I am not obese, and I can look pretty good in clothes (if I wear those lycra suck-it-in things). Yet I finished off the leftover candy from my daughter's birthday party, even though diabetes runs in my family, and I've gotten out of the habit of exercising. These food addictions and bad habits are what I have to fight, without trying to look like an anorexic 18 year-old as an added burden.

The Megan said...

I like the ads personally. I think the reason society tends to prefer the ads with these tiny waif chicks on them is because that is what has been ingraned in our minds since forever. And there are A LOT of men out there who prefer women w/ a little meat on their bones... In my few experiences w/ seeing skinny chicks nekkid, I can't imagine being attracted to that, but that's just my 2 cents... These women in these ads don't look FAT, they look HEALTHY.

kilgore trout said...

>skinny women don't look that great with their clothes off. Just so you know.

it's all a matter of perspective i suppose, because as someone who frequents the ladies' locker room at the YMCA in their dreams, i have to say that skinny women don't look all that bad...

Broom said...

Ah, another discussion of the Dove ads. Those Madison Ave. boys must be loving all this attention.

Attractiveness is absolutely in the eye of the beholder. Some people like skinny skinny. Some people like skinny. Some people like decidedly not skinny. So why are these women being referred to as "mediocre" as opposed to the "hot" women?

I have come around to the way of thinking that says these ads are pretty hypocritical, in that they're selling *firming* lotion. If we all love ourselves so much, why do we need to firm our skin? What the hell is so wrong with our skin now? But I still appreciate the small drop in the ocean that these (and, perhaps, the Nike ads, though I haven't seen much of those yet) represent. Size 14 and up? Not yet. Oh, and any body hair to speak of? Not so much. But, you can't see these women's ribs, and that's a start.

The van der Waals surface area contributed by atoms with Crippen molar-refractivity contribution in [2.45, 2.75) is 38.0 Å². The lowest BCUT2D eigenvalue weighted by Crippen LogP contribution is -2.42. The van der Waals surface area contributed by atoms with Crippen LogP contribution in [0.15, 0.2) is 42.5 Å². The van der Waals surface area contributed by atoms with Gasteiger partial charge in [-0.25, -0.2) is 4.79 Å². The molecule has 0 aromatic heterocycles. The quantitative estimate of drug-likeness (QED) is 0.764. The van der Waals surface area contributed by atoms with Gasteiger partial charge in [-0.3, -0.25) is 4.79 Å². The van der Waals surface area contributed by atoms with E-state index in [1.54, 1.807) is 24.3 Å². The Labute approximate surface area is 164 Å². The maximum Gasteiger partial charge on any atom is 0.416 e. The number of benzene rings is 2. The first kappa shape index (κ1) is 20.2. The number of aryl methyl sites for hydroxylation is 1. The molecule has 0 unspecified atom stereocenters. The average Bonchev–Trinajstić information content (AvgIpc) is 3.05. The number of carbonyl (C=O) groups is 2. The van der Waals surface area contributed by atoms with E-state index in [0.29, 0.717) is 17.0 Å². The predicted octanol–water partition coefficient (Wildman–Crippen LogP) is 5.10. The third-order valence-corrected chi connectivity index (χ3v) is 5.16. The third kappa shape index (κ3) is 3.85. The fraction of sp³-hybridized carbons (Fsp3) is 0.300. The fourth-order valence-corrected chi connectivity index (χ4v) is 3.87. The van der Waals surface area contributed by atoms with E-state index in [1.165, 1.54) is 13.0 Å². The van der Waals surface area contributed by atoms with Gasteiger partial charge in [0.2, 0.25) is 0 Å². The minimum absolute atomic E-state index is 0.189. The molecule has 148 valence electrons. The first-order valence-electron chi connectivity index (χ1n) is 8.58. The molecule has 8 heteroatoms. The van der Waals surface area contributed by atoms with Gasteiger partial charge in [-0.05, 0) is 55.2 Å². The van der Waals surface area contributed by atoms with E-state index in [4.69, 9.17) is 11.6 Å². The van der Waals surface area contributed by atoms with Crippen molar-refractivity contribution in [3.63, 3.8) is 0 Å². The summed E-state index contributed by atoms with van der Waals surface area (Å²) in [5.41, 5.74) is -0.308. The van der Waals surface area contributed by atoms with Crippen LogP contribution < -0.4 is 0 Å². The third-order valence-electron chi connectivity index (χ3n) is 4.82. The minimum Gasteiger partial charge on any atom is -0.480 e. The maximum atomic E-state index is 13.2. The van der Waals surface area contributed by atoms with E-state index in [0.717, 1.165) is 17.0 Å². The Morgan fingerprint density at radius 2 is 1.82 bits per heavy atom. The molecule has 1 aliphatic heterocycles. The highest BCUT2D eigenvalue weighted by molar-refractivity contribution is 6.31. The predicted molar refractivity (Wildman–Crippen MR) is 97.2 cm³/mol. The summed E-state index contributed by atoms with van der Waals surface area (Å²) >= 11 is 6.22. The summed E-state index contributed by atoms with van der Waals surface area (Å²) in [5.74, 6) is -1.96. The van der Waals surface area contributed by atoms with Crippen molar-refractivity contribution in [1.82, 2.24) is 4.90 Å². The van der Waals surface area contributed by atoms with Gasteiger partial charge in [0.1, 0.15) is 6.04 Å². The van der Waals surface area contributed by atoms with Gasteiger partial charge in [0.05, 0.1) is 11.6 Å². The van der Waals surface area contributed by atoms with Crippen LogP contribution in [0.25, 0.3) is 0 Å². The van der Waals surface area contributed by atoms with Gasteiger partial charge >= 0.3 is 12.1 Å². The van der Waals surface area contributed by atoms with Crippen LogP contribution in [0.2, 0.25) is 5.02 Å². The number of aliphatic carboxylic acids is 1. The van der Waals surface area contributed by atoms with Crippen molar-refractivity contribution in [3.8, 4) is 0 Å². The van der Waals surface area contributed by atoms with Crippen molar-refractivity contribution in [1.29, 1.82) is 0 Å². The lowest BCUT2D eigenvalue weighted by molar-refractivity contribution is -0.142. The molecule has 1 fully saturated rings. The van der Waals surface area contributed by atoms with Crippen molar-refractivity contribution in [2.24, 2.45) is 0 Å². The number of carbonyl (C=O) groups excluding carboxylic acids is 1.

DR68 said...

Skinny, fat somewhere in between, I just like the thought of seeing women naked...most guys are not that judgemental...the ladies are a lot more critical of themselves and each other.

You know the old joke - two women show up at a party wearing the same thing and they are sworn enemies from that time on...two guys show up wearing the same shirt and they are likely friends for life.

The DWG said...

I agree with DR68. We're guys. It really doesn't matter.

We look at a woman...we have a brief thought...and then we look at the next woman. It's almost like the way they teach you to continuously check your mirrors while you're driving. You just keep your eyes moving.

kilgore trout said...

don't they know that they all look like ursula andress/cheryl tiegs/elle mcpherson/liv tyler/jenna jameson/katie holmes when the lights are low and things have gotten horizontal?

Well you know son, you just can't figure, first thing you know, you're gonna pull that trigger, and it's no wonder your reason goes bad, jelly roll will drive you stone mad...

Knitty Kitty said...

thanks for visiting, and please come by again, the dove campaign and the nike campaign are just an ateempt to pretend that they accept these women, by saying they aren't fat. But in the end they are just trying to advertise to "fat girls"

~The Goofy Ass Chick said...

I like the ads. They may not have an affect on adults now, but I like the idea of it having an impact on the young girls. Teenage girls are forcefed beauty and being thin. I like that there are campaigns featuring people like their moms and people they know.

Lady Luck said...

I like the ads as well. Women have been seeing size 2 for so long in the ads that they have lost all sense of reality.

I am a proud size 10/12! I am fit and healthy and would NEVER want to be a size 2 for any reason!

Way to go Nike and Dove!